This Super Bowl, one in five Americans are planning to place a bet, wagering a predicted total of $16 billion. The amount of people participating is record-breaking, and the total amount of money has doubled from last year's game.

With the rise in popularity of online sports betting, the government's lack of addiction support and regulation puts Americans at risk. 

Sports betting is a form of gambling. It has grown in popularity since May 2018, when the Supreme court ruled the Professional and Amateur Sports Protection Act unconstitutional. 

It is legal in over 30 states; however, more states are moving toward legalization in 2023. Some states only allow in-person or online betting, but most states where it is legal allow both. Despite growing legalization, regulations are not proportionate with this growth.

Current laws ensure advertisements are not making false or misleading claims, but the regulations end there. The lack of regulations is causing sports betting companies to flood advertising spaces. 

Some states have implemented regulations on sports betting advertisements, including prohibiting phrases such as "risk-free." However, a 2018 law aiming to make this restriction standard across the country was never passed.

sports betting

Photo of a person standing before sports gambling predictions

Sports betting company FanDuel led the shift to use the term "no-sweat" instead, as some find "risk-free" misleading. Some praise this change, but it is not federally enforced. Rather, it is up to the companies to implement this advertising practice.

Total revenue from sports betting has been rising since its legalization, so many states focus on taxation instead of regulation in their policymaking. In 2021, the United States government did not assign funds to treat or prevent gambling addiction. States only set aside 0.3% of what state and federal governments gave to substance abuse programs.

The sports betting industry benefits the economy, but if the tax revenue is not helping the vulnerable communities participating, then it is exploitative. But to those in power, more people participating in sports betting means more revenue, regardless if they suffer from an addiction. 

Lawmakers are being lobbied to prevent harsher restrictions. Media companies and sports leagues are forming deals with sports-betting companies.

A federal bill favoring self-exclusion lists, or a list in which customers can block themselves from every gambling app, died in committee in 2018. Instead, it is up to the state to regulate the list.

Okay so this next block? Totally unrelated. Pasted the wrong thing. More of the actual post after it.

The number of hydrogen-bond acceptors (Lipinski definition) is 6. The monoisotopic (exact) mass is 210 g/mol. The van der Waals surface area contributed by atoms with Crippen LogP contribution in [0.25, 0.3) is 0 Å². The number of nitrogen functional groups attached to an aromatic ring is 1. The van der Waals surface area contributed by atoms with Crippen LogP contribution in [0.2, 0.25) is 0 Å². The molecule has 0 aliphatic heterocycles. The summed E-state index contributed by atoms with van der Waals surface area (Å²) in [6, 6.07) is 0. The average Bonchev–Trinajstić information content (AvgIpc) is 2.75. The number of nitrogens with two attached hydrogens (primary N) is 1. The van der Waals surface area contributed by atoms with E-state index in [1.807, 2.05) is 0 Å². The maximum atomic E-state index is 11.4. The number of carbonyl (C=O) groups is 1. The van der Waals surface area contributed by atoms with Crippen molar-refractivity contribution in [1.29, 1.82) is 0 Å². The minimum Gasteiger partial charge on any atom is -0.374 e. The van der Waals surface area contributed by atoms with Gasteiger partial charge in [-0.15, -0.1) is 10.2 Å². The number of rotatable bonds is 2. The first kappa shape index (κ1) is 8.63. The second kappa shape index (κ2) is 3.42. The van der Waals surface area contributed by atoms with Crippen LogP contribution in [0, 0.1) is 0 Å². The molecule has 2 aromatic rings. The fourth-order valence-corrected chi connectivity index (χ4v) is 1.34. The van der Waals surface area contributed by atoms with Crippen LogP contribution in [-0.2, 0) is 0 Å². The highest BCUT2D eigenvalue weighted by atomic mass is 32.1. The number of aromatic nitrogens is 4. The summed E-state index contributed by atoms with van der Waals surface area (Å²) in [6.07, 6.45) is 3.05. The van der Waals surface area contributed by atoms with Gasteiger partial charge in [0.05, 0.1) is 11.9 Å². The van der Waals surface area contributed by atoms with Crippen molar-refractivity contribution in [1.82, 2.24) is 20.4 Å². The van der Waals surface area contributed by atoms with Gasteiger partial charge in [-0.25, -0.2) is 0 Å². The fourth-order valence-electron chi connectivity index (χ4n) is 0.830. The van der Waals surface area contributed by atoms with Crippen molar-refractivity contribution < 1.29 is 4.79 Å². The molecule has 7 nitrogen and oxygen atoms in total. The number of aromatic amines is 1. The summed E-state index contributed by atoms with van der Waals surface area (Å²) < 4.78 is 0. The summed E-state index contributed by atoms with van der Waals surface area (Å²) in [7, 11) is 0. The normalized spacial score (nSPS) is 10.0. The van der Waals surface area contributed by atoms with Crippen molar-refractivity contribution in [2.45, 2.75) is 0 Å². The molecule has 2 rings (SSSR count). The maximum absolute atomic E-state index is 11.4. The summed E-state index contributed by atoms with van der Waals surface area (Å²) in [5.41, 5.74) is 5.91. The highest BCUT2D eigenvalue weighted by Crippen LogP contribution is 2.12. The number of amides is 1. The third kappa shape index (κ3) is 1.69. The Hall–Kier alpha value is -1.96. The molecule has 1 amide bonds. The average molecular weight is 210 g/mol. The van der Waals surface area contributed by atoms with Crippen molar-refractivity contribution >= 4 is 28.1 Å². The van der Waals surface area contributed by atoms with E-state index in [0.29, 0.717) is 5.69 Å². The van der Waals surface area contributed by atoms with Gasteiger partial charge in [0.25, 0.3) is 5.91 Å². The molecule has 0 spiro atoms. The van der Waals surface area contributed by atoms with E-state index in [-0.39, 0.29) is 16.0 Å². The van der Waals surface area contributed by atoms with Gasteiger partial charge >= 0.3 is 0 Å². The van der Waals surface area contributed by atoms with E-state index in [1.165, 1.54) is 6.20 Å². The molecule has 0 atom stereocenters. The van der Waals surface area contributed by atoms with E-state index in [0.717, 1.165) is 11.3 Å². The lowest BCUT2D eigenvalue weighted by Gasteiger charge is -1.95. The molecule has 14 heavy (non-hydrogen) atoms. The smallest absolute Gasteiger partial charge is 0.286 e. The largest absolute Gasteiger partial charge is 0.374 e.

States often leave downloading and abiding by an updated version of the list to the betting companies. However, this has led to people on the self-exclusion list being permitted to sign up for online sports betting apps.

Additionally, the industry uses complex bets like multi-bets to target and attract customers with gambling problems. Apps will even use artificial intelligence to offer new customers bets they are almost certain to win, potentially hooking them into gambling. 

The societal perception surrounding sports betting is that it is not a serious threat. Two-thirds of customers said sports betting is about skill rather than luck. About the same amount consider it not as risky as other types of gambling.

Notably, gambling has the highest suicide rate out of any addiction at 20%. This high number can be attributed to a lack of support and high social stigma.

Countries such as the United Kingdom and Australia, which legalized sports betting before the U.S., are now struggling with debt and mental health issues. The U.S. must learn from these mistakes and take action to prevent these issues from worsening. 

In the past, the U.S. government has successfully addressed similar issues regarding increasing advertisement regulation for alcohol and cigarettes, so there is hope that it can also be done with sports betting. 

The current lack of action by the government has put Americans at risk. They fail to allocate funds to gambling support programs and better regulate online sports betting. They must enact change to protect vulnerable communities that are currently at risk. 

If you or someone you know has a gambling problem, call or text The National Problem Gambling Helpline Network at 1-800-522-4700. Online chat with a specialist is available at Messages are answered 24/7 and remain confidential.